- Is this elective or medically necessary? If your wisdom teeth are impacted and pose a risk to your health, your wisdom teeth procedure may be considered medically necessary with a large part of the cost covered by your health insurance company, even though it is a dental procedure. This is because failing to correct the problem can lead to serious health complications later.
- What is included in the cost? Does it include consultation and x-rays? How many teeth are being extracted?
- What would my insurance cover? If your health insurance will not cover it, you can explore dental insurance options, since some plans may cover some or all of the cost. However, most plans have an annual cap of $1,000 to $1,500, so it may not make sense for you to use dental insurance.
- What kind of anesthesia will your dentist or surgeon use? Most health insurance plans will not pay for elective general anesthesia, so if you want to be fully sedated but your dentist or oral surgeon doesn’t recommend it, you may have to pay for it out of pocket.
- Who will be performing your procedure? Treatment from an oral surgeon can be up to a third more expensive than treatment from a general dentist.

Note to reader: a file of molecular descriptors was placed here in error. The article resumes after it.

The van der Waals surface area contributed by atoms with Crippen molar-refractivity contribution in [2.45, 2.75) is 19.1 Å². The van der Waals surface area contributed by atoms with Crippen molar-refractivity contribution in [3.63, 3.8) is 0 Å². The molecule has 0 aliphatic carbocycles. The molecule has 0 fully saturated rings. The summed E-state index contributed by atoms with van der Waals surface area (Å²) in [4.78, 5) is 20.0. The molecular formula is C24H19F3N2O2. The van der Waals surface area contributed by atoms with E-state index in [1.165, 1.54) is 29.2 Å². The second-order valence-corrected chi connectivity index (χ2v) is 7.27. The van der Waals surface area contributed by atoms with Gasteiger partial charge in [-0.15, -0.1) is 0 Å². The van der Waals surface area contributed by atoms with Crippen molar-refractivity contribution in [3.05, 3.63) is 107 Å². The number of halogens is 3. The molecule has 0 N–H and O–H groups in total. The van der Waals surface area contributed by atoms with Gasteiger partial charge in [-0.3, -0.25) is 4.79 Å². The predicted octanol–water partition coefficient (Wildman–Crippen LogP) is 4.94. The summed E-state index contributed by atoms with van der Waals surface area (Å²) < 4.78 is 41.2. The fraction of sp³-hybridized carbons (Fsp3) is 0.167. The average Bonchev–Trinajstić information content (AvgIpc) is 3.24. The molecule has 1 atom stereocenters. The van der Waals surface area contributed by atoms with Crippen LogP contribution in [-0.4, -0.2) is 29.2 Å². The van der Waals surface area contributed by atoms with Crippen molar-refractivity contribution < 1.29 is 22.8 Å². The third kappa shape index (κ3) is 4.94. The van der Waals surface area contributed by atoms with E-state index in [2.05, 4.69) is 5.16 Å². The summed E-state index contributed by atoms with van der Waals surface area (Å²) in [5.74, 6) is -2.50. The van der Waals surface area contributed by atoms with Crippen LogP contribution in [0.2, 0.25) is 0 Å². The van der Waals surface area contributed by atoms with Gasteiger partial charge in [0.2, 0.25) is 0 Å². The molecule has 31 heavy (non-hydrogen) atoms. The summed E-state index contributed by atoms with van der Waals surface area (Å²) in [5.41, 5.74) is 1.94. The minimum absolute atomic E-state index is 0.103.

Paying for wisdom teeth extraction can seem daunting, but the procedure is often necessary to help preserve your or your child’s oral health, so taking care of them early is a long-term investment. If you are concerned that cost may be a deterrent to removing your or your child’s wisdom teeth, speak candidly with your dentist or oral surgeon. Many dental offices offer different options for making wisdom teeth extraction more affordable, such as discounts for having all four removed at once or flexible payment plans.
Wisdom Teeth Extraction at Dental Depot Arizona
At Dental Depot DFW, your family’s dental health is our number one priority, and we’re committed to providing the comprehensive, personalized care you need for a lifetime of healthy teeth. From routine cleanings and exams to wisdom teeth removal, we’re here to make sure you receive the quality and affordable dental care you deserve with the professionalism and service you expect for all your dental needs at every stage of life. No matter which of our 4 locations you visit, you can be confident you’ll receive the same quality and continuity of care, thanks to state-of-the-art facilities and a team of dental professionals that includes skilled dentists and dental hygienists, prosthodontists, orthodontists, and oral and maxillofacial surgeons.
Don’t wait to have your or your child’s wisdom teeth evaluated. At Dental Depot Arizona, our convenient scheduling, flexible payment options, and kind, experienced staff help take the stress out of dealing with wisdom teeth. Find the location nearest you or schedule an appointment.